Something a long the lines of a VM in the browser would make the most sense to me.  This has been proven in the server (JVM, CLR).  

    I really hope client side development doesn't have to suck for another 10 years.

  26. I completely agree with @steve and I also approve of the proposals as outlined above.

    Please remove the existing DOM and JavaScript bugs from any new versions of IE and properly support innerHTML, table, thead, tbody etc…

    To me, the DOM is the bigger problem but to be fair I'm no standards junkie. I only know what behaves the way I expect it to and what doesn't. So maybe some things are working as the spec indicates while others are not. Not my call, and to be honest I don't care. What I do care about is that things work consistently and for the power and ease of the developer.

    The different DOM implementations are the MAIN reason why so many specialized JavaScript libraries exist in the first place. Of course JavaScript is so flexible and powerful there's almost never a brick wall but the same cannot be said for the DOM. At some point you end up saying forget it and going back to your customer and say "Hey this is not a native application, what you're asking for is not possible in the web."

    For example, if I want to enter a tab character into anything other than a TextArea it's a cross browser nightmare and don't event think about trying to do text selection cross browser without a good JavaScript library to help. Iframe style and positioning, same problem. Funny enough, and in general especially with these elements, I usually appreciate to a greater degree, the way the Chrome browser behaves over IE or Firefox. While I have not had a chance to waste er. (spend) time trying these things in IE 10, they certainly still suck in IE 9.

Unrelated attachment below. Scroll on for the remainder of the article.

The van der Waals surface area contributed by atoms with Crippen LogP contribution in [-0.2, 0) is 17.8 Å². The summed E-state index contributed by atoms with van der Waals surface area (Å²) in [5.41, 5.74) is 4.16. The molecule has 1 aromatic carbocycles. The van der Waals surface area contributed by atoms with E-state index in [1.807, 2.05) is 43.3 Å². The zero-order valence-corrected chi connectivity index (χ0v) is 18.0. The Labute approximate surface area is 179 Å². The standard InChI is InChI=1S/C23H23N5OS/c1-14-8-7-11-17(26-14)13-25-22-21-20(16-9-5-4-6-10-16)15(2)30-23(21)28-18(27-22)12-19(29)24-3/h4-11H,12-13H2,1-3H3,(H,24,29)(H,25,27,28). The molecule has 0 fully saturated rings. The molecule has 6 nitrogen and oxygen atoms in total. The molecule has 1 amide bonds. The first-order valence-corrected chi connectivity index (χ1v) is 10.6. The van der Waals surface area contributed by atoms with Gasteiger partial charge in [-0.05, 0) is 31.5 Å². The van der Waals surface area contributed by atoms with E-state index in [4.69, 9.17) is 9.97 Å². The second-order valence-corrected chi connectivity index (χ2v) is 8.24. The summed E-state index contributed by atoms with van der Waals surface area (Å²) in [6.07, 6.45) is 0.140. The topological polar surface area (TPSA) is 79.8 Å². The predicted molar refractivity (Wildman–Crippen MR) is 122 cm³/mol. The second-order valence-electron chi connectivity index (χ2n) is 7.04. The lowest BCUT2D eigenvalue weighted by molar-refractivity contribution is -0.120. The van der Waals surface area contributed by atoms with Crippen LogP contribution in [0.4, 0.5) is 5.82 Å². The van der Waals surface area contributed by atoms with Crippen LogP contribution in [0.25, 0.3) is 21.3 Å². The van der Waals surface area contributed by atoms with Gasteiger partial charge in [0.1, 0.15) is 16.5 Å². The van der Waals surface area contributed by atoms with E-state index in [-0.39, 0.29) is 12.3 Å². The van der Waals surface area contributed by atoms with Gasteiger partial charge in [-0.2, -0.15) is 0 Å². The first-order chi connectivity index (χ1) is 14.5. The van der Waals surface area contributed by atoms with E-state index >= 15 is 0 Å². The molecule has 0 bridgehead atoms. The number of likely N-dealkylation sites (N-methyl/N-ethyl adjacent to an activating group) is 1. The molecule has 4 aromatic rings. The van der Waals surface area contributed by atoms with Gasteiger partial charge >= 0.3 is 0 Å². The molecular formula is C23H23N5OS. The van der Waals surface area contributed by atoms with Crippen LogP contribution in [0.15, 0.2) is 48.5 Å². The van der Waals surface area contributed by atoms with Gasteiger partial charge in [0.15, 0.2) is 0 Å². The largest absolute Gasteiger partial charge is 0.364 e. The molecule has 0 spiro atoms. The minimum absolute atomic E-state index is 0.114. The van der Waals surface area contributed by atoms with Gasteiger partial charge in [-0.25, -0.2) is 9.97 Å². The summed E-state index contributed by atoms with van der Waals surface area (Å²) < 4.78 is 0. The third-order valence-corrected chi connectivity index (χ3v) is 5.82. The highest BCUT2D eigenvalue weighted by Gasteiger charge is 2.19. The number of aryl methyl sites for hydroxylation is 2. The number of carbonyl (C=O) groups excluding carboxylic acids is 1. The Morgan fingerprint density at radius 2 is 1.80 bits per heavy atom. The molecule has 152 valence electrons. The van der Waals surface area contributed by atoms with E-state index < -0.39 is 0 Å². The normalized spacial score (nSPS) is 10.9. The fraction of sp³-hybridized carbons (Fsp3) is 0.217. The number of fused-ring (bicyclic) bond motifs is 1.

DOM elements are for developers, they are used to construct an HTML page just like bricks are used to construct a house. Don't give us element X in IE which behaves differently in browser (a, b, c, etc) and then expect us to continue being happy about supporting IE. Fix it or listen to rants like this and @steve's forever.

    For the DOM spec in general, stop limiting us when it comes to ContentEditable. For example, pull up an example of the Word "Office Web App". Start typing a letter to someone. Use the tab key to indent various paragraphs, notes, etc… Now inspect the live DOM, do you see the # 09 tab symbols in there or do you see nbsp characters over and over again? How will your document be saved to the server? How will the server know you pressed the tab key? It won't because the DOM cannot reliably handle the tab character so the server thinks you pressed the space bar 5 times. When you're trying to let your customer edit an existing document from another source this is really a problem because because formatting is not being applied consistently. #$ck!